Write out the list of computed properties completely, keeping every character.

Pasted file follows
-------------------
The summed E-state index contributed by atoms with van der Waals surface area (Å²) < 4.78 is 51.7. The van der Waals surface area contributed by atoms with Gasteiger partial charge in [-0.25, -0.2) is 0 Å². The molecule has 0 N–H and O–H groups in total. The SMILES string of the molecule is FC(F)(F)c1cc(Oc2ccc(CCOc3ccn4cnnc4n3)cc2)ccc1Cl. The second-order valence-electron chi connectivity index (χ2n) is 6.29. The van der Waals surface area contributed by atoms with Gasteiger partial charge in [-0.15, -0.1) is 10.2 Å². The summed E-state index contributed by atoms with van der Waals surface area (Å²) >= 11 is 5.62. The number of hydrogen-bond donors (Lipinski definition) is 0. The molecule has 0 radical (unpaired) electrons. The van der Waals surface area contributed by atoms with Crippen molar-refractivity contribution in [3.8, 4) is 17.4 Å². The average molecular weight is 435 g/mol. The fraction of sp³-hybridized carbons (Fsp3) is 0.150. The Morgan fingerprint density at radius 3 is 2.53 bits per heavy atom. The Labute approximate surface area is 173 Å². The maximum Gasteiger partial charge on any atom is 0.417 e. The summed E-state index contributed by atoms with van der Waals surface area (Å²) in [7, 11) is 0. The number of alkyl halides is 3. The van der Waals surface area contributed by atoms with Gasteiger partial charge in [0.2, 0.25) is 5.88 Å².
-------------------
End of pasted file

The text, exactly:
The summed E-state index contributed by atoms with van der Waals surface area (Å²) < 4.78 is 51.7. The van der Waals surface area contributed by atoms with Gasteiger partial charge in [-0.25, -0.2) is 0 Å². The molecule has 0 N–H and O–H groups in total. The SMILES string of the molecule is FC(F)(F)c1cc(Oc2ccc(CCOc3ccn4cnnc4n3)cc2)ccc1Cl. The second-order valence-electron chi connectivity index (χ2n) is 6.29. The van der Waals surface area contributed by atoms with Gasteiger partial charge in [-0.15, -0.1) is 10.2 Å². The summed E-state index contributed by atoms with van der Waals surface area (Å²) >= 11 is 5.62. The number of hydrogen-bond donors (Lipinski definition) is 0. The molecule has 0 radical (unpaired) electrons. The van der Waals surface area contributed by atoms with Crippen molar-refractivity contribution in [3.8, 4) is 17.4 Å². The average molecular weight is 435 g/mol. The fraction of sp³-hybridized carbons (Fsp3) is 0.150. The Morgan fingerprint density at radius 3 is 2.53 bits per heavy atom. The Labute approximate surface area is 173 Å². The maximum Gasteiger partial charge on any atom is 0.417 e. The summed E-state index contributed by atoms with van der Waals surface area (Å²) in [7, 11) is 0. The number of alkyl halides is 3. The van der Waals surface area contributed by atoms with Gasteiger partial charge in [0.2, 0.25) is 5.88 Å².